Written by Ella Moxley, Ella Moxley, News Editor for the Oberlin Review, December 2020
After months of work on the part of College students, faculty, and community members, a new organization called the Center for Food Innovation officially launched last month. The organization, led by Executive Director Bara Watts, seeks to create a more substantial food network within Lorain County and turn Northeast Ohio into the breadbasket of the Midwest.
Watts, who spent the last three years as the director of entrepreneurship and the Center for Innovation and Impact at the College, is heading up the new initiative. She explains that the central goals of the organization will be to convene stakeholders, grow local businesses involved with food, and attract startups and farmers interested in new agriculture techniques such as vertical and 12-month farming.
“There are many people in Oberlin that would love for it to stay a small rural community,” said Janet Haar, Executive Director of the Oberlin Business Partnership and board member of The Center for Food Innovation. “I think that if we don’t support economic development [which is] true to the resources and the abilities that we have in our county, we just aren’t going to be sustainable. … I don’t think we are the kind of community that would entice Amazon, for instance, to come in. But if we worked really hard on things that would be appropriate for and possibly successful in our community and surrounding area, I think we have a better chance.”
Watts envisions that the center would support not just jobs directly related to farming but also in agricultural technology startups, robotics, and shipping.
“You know, how Southern California… is the major food basket,” Watts said. “And I said, ‘Why can’t [Lorain County] be the Southern California of the East Coast? Why not?’ … We need more control over our food sources. Cleveland is a one-day drive to 60 percent of the United States population. … We could be building these farms here.”
With hopes of connecting food systems across the region and facilitating the growth of this sector, Watts came to Professor of Politics and Ex-Officio: Senior Advisor to the Center for Food Innovation Board Eve Sandberg. Sandberg’s consulting group of College students, the Oberlin Research Group, helped put together the initial research that led to the further development of the center. The students carried out research on agriculture and now work as content managers for the center’s blog.
“Student researchers who participated in the Politics Department’s [ORG] as Analysts produced a document that demonstrated where Lorain County stood with regard to vertical, year-round agriculture and where we could go,” Sandberg wrote in an email to the Review. “With the conclusion of the research we realized that Lorain County could truly benefit from pursuing this sector of growth if it was done as a cluster and not through individual efforts.”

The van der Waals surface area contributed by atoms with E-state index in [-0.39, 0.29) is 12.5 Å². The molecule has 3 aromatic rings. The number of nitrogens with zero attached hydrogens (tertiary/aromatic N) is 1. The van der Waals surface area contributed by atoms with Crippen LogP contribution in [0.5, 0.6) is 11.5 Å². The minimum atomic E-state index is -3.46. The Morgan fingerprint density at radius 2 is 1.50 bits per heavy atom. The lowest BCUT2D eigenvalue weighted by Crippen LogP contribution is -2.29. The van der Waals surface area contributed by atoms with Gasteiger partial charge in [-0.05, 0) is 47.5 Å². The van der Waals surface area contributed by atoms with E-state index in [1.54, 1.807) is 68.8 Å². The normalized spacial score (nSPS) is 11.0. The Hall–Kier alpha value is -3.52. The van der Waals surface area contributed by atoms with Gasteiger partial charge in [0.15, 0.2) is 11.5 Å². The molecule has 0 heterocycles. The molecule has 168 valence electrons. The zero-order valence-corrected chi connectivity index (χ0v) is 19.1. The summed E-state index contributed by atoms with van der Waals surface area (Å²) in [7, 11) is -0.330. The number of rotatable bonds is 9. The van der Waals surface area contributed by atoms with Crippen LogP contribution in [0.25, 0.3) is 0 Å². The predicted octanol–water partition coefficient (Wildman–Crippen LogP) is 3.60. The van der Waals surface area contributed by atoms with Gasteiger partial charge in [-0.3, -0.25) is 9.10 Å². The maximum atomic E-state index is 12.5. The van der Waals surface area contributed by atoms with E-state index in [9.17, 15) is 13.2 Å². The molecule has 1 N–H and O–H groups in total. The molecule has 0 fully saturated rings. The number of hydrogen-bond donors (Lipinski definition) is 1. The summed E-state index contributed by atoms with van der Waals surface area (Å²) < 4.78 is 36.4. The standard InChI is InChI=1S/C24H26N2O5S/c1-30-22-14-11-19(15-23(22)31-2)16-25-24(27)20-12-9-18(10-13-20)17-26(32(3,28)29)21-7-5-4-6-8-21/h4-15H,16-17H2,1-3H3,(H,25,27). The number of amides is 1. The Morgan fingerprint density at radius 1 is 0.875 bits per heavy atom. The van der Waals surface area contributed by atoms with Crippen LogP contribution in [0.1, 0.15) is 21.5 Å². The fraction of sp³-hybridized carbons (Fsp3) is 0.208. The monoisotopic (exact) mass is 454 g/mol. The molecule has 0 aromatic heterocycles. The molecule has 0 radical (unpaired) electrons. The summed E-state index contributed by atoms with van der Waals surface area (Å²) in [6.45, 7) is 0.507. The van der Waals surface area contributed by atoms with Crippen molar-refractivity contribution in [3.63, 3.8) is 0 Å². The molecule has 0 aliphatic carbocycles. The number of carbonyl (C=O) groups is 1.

The center hopes to address several structural issues facing the region related to food such as the deindustrialization that has led to unemployment and unused buildings across the region.
“The industry that was here before left a bunch of empty buildings, and we’re like, ‘What do we do with those?’” said college third-year and Content Manager Nina Liloia. “They’re just sitting there. It’s not good for the environment. It’s not good for the economy. So basically the idea would be to have vertical hydroponic farming, which uses a lot less water than traditional farming. It doesn’t need any more space because we already have these empty buildings, and individuals can start doing it themselves.”
The center’s launch comes at a critical time for Northeast Ohio. In the last week of November, unemployment in Lorain County was up 58percent from the week before. Watts envisions that the center can help increase the amount of produce the region produces, which could create over 20,000 jobs in Northeast Ohio.
“More than this pandemic causing the issues, I think it’s just showing the issues,” Liloia said. “There’s already been issues with not enough water to go around, there’s not enough food close to where people need it. [With] hydroponic farming … you can farm 12 months of the year — you don’t need to ship things from overseas to get the food that you need. Or if there’s a food desert where people aren’t able to buy the food that they need, they can grow with themselves.”
The initiative is partially funded by a grant from the Nord Foundation, a prominent philanthropy group in Northeast Ohio. The group has also applied for grants from the USDA and has brought in community partners from Oberlin College, Lorain County Community College, and The Ohio State University.
The Board will meet for the first time next year to lay out goals and develop a five-year plan. In the meantime, Watts expects that the content managers will continue to educate the community about innovative agricultural methods and eventually launch a webinar series.
“Anything that’s worth doing is worth being persistent about,” Haar said. “I don’t think this is going to be easy, but I also think if we get the right people involved and get the funding needed then we won’t look back.”